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After the internet whipped up a fury storm about the $600 price tag on a two-pack of the life-saving EpiPen, its manufacturer Mylan offered up a solution: a generic version for the low, low price of $300. Many are wondering: How can drug companies charge so much for a drug, especially one that cost only about $100 for the same dose in 2007?
The usual refrain is drug companies often make most of their money off of one or two major drugs and use the money from that to cover the high cost of research and development, as well as their less profitable drugs.
“Most academics are skeptical about that claim, at least to the extent that they make it,” Lynn Quincy, director of the Consumers Union’s Health Care Value Hub told the Daily Dot.
It’s hard to call out drug companies for their pricing because they’re notoriously reticent about explaining just how the costs break down and they can be misleading.
High prices mean higher premiums
Mylan’s CEO, Heather Bresch, has been quoted in multiple outlets blaming the spike in the price of EpiPens and other drugs on more patients opting for high-deductible health plans. But experts are skeptical of that claim.
“It’s a red herring, at the very least. It’s about getting everyone focused on the shifting insurance markets. Yes, people are switching to high-deductible plans. They’re less expensive, and for many families, it’s the only thing they can afford, and then they run into this situation and they get clobbered,” Kenneth Kaitin, director of the Center for the Study of Drug Development at Tufts University told the Daily Dot. “To start looking at things like, ‘Well people are on the wrong plans now…’ come on.”
Moreover, high drug prices translate to higher health insurance premiums. There’s a complex supply chain between drug manufacturers and the patients who eventually take them, with markups along the way. But the simple explanation is that insurance plans that cover some of the cost of a drug have to find a way to pay for it. They do it by increasing customer premiums. The higher a drug’s price climbs, the higher premiums climb as a result, Quincy said.
There’s no competition
There’s very little to stop companies from charging whatever the market will bear. Unlike other products, where business can easily jump into a market and provide competition that keeps costs down, pharmaceuticals have many hurdles that make it hard for newcomers and established companies to compete with any one drug.
The approval process with the Food and Drug Administration takes years for a new drug. Most drugs fail, and it truly does cost upwards of a billion dollars to bring a drug to market, according to Kaitin’s research. It’s faster when a generic drug company wants to bring a generic version of a popular drug onto the market, but it still takes time and costs money.
There are also patent laws that protect name-brand drugs from competition, Quincy noted. When a name-brand drug makes it to market, it enjoys a patent for several years that prevents other companies from making and marketing the same drug. Sometimes the FDA will even grant a period of exclusivity for drugs, even after the patent expires, that prevents other companies from competing.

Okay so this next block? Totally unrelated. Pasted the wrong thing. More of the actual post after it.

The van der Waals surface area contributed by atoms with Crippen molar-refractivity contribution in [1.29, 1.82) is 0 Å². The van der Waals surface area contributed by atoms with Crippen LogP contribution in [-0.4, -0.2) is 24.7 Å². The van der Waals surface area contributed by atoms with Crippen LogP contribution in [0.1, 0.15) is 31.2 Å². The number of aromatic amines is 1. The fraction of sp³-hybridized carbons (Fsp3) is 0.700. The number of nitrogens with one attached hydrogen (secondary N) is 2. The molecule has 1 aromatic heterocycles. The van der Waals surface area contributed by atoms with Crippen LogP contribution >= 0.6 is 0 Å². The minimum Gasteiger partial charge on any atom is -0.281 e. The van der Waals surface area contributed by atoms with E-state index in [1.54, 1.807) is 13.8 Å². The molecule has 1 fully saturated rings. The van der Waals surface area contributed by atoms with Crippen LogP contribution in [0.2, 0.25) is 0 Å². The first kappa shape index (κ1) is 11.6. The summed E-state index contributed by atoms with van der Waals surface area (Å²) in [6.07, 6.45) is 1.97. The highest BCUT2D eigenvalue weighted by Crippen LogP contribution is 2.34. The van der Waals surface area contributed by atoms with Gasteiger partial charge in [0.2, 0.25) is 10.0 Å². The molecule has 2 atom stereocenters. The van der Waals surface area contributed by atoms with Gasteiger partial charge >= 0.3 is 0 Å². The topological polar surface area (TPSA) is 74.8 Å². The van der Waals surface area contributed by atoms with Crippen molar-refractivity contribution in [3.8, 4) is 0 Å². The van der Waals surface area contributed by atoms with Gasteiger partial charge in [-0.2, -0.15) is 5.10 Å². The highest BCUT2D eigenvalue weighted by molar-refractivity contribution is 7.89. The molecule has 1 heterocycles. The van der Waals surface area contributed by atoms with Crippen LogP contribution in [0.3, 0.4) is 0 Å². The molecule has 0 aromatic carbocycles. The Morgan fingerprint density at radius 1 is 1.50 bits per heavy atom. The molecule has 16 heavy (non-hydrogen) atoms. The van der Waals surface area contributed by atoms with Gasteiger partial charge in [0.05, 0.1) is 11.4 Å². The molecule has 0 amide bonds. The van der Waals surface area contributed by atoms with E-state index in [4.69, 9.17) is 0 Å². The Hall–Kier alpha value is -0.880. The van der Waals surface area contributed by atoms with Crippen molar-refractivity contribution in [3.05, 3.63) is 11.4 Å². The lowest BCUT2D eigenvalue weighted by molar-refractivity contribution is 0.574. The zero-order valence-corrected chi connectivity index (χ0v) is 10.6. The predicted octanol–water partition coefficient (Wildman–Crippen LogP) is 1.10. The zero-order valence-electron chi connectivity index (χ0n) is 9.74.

Yet, epinephrine is a generic drug, Kaitin said, and Mylan is the only one that sells it. Mylan has rights to the injection device, but there’s nothing preventing another company from engineering a different device to deliver the same drug just as effectively. So why don’t they?
The FDA is a roadblock
“Traditionally, the FDA has nothing in its statute that says it should be considering the price of drugs or the economic issues regarding pharmaceuticals or generic drugs,” Kaitin said.
He thinks that may change, and soon. The FDA will likely not have the authority to set a price on the drug itself, Kaitin said, but he thinks soon they may be mandated to consider how some drugs in the pipeline may compete with other drugs on the market and to expedite the approval process accordingly.
“That, of course, demands greater resources. It means [the FDA has] to put down whatever they’re working on to move this product more quickly,” Kaitin said. “And you’re asking them to do that on a price motivation, which they’ve never done before.”
Even still, companies are unlikely to compete with certain drugs if they only help a small group of patients.
So what can you do?
Unfortunately, there isn’t a ton that consumers can do to help drive down their costs. Coupons for drugs might help individuals, but they unintentionally keep drug prices high because it results in consumers still buying the name brand drug.
You can also always ask your doctor or your pharmacist for a generic version of your drug. But it might not exist.
Kaitin suggested that if enough people write their congressman to express their concern over drug prices, some sort of government intervention would be more likely. Without it, public concern and anger are likely to continue.
Cynthia McKelvey covered the health and science for the Daily Dot until 2017. She earned a graduate degree in science communication from the University of California Santa Cruz in 2014. Her work has appeared in Gizmodo, Scientific American Mind, and Mic.com.